Yes, still on macarons.. seems that I would never get rid of the bugs. This time... flavored with mango. I see that mango will be in season soon; well, it's already started. Since it's a native plant, we can find so many varieties... with name or without name. The one without name, of course the least desired... sour and fibrous. Only a few people like them, including me. Well, basically I like mangos whatever the taste... sour, sweet, juicy, or fibrous... doesn't really matter to me. My husband has his own names for different mangos he can find in the market... common mango (Harum Manis; easy to find everywhere), starchy mango (Indramayu) , fragrant fibrous mango (Kweni), aromatic mango (Gedong Gincu), yellow mango (Manalagi), sour mango (Semar), and so on and so on, which sometimes confuse me... and confuse himself! for there are too many varieties. Yes, as a foreigner in this country, all those local names are too difficult for him to remember; he named them based on their characteristics. Sometimes, in fruit stores, we can find imported mangos from Thailand or from Australia. But of course we like our mangos better, the local varieties have richer flavor than those imported one, and much cheaper too. I often wonder what kind of people buy those imported mangos...

In the office, Atiah brought some green mangos almost every week. She has one mango tree in her front yard... a Gadung mango tree... what a blessing.

Mango Macarons 3

My favorite mangoes are Gedong Gincu, Harum Manis, and green mango (unripe mango) from whatever variety. I also love Kesturi mango from Kalimantan. I used to eat Kesturi mango in my childhood when we lived in South Kalimantan. That was in 1970's. Kesturi mango is endemic plant in that province. In every mango season, my Mom and Dad went to villages in South Kalimantan looking for this particular kind of mango, and would buy them directly from the tree. It's so aromatic and sweet, small size around 7cm long and 5cm thick, and so fibrous. The skin is dark purplish green, covers the dark orange fibrous flesh. Since it's so fibrous, not many buy and plant Kesturi, and it becomes more and more difficult to find. In 1980's the local government tried to promote this endemic plant, but not much has been achieved until now. Kesturi is still hard to find. Gedong Gincu is aromatic but not as aromatic as Kesturi, and less fibrous.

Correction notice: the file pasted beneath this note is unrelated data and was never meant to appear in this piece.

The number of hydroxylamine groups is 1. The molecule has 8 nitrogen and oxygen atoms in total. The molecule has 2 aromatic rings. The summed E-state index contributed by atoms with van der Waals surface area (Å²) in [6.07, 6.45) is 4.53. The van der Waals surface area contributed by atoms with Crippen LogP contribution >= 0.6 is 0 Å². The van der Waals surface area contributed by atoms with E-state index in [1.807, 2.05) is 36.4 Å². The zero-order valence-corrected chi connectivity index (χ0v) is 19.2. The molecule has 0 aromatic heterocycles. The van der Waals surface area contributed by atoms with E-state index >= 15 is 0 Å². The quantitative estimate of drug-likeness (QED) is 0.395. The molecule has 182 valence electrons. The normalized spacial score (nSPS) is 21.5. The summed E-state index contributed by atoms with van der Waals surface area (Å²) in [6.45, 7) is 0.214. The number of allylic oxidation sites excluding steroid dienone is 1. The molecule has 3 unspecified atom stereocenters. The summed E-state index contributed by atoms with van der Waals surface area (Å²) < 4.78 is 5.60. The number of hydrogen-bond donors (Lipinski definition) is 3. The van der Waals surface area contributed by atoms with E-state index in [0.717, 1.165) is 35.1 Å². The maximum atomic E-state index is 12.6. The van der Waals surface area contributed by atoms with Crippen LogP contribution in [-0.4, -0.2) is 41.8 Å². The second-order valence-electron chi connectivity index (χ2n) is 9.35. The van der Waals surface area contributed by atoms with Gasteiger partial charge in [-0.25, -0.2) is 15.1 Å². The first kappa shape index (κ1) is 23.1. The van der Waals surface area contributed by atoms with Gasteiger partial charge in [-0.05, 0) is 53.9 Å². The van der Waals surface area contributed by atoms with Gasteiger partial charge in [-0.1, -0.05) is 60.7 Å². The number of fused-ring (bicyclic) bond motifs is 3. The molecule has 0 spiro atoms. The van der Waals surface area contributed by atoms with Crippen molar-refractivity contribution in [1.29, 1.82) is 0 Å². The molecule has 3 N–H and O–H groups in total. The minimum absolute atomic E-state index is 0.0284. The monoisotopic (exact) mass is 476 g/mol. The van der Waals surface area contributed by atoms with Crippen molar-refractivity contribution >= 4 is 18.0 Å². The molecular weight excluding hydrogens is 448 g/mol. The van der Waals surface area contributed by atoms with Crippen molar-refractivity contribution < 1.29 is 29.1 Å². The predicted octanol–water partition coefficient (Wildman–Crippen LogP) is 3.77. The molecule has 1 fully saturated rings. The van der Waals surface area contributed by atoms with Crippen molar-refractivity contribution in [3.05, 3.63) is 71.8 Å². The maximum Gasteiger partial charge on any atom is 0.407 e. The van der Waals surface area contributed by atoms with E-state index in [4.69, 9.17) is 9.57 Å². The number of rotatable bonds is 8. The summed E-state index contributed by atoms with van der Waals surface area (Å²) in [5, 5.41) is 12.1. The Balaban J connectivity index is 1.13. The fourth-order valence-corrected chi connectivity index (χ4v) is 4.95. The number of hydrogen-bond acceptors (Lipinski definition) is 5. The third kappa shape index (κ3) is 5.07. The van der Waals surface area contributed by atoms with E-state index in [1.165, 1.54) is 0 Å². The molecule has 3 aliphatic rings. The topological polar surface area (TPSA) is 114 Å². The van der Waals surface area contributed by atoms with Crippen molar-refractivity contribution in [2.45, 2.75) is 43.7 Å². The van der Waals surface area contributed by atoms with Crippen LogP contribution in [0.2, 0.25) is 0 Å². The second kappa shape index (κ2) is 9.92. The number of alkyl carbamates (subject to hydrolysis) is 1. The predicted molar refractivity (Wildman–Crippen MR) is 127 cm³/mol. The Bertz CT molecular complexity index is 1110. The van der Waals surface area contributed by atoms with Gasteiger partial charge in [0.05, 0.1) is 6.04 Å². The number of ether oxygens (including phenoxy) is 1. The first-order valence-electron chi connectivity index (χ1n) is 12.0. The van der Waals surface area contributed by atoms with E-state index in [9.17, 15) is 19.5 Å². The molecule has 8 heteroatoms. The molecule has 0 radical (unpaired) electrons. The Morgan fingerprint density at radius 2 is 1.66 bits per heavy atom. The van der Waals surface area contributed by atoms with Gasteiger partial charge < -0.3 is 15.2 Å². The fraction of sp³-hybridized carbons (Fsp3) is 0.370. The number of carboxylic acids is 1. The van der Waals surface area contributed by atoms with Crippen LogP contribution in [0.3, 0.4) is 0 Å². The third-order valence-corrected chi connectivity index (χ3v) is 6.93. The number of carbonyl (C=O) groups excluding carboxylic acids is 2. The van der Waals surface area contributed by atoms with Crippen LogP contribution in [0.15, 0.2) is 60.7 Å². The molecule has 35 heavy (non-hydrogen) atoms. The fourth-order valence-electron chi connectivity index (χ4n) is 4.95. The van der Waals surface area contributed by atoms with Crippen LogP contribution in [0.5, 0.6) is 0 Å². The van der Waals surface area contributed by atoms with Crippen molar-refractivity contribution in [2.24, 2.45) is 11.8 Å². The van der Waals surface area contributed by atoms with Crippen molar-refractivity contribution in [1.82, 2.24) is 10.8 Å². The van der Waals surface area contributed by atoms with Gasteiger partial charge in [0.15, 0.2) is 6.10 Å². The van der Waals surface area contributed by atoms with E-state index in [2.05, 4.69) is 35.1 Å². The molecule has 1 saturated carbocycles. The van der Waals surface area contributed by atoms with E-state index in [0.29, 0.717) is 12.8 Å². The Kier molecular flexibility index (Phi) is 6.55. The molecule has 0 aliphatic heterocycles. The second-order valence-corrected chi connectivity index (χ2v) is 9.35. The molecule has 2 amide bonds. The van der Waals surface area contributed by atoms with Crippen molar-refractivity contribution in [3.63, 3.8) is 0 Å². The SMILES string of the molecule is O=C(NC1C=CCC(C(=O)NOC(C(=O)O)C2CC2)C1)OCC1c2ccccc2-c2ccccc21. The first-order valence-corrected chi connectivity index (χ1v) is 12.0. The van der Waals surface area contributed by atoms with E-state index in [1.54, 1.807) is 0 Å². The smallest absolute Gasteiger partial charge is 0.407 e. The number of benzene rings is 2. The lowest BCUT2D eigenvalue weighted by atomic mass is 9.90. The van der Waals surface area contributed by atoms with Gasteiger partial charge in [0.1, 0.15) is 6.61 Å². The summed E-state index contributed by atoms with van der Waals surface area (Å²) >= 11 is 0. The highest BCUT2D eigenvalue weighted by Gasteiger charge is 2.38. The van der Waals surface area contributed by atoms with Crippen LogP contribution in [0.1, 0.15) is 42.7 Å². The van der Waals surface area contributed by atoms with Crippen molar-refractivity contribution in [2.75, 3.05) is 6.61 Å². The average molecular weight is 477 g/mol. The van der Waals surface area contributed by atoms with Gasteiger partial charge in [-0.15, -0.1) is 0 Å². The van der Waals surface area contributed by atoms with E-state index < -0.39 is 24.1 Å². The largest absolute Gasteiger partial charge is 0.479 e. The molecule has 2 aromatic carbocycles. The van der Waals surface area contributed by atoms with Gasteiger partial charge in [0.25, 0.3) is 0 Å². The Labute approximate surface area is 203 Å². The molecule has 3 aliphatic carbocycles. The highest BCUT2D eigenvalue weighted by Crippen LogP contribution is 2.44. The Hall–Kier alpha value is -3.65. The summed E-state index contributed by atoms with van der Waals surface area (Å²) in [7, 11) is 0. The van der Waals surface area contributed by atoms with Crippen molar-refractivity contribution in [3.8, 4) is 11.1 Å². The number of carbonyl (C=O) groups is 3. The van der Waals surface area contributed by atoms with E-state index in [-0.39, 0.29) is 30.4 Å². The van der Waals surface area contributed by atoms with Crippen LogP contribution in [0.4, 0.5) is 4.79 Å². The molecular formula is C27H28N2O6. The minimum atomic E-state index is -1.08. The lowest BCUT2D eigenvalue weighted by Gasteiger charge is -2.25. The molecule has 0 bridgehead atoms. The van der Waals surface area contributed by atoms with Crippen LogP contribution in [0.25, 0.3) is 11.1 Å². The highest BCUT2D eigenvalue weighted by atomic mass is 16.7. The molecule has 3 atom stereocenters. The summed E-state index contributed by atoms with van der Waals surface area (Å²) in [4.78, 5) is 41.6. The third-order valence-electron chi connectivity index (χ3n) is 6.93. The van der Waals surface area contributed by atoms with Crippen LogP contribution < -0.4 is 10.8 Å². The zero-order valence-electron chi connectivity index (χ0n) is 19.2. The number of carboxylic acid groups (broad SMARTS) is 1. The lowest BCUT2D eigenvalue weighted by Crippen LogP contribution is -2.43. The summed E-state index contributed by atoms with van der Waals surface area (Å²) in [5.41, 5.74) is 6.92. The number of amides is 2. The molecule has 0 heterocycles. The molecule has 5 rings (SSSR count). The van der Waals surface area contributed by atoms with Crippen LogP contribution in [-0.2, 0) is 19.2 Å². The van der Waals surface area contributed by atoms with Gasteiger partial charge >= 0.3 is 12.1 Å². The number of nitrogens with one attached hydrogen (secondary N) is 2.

Mango Macarons 4

To flavor macarons, I need the most aromatic mango I can find, which is Gedong Gincu. Last week I oven-dried some Gedong Gincu mango (see my post on oven-dried fruits), which the flavor I love so much. It was so intense! I process some in my food processor,  trying to make powdered mango. But I couldn't make it fine, so it looked more like mango bits. Maybe I didn't dry it enough. Never mind. I mixed 25 grams of it in the almond-powdered sugar mixture, and resulted in macawrongs... 
This is the pictures... they look perfect, but... I trick you! they have big air pockets!!

mango macawrongs
See the big airpocket under the surface?

Yes, those mango bits inside the macarons shells were not dry and fine enough. Taste-wise? yummy! and sooooo mango!

The next batch was plain macarons colored in orange, with some mango bits on top of the shells. They look nice, with just enough Gedong Gincu flavor from the mango bits. To add more mango flavor, I decided to make the filling using Gedong Gincu mango puree,  mixed with swiss-meringue buttercream. Yum. Love the flavor a lot. Next time, I will take care on oven-drying the mango, make sure it's really dried and fine, and see how it will end up with.

Mango Macarons 2

Monday, 23 May 2011

Oven-dried fruits

Oven-dried Manggo 2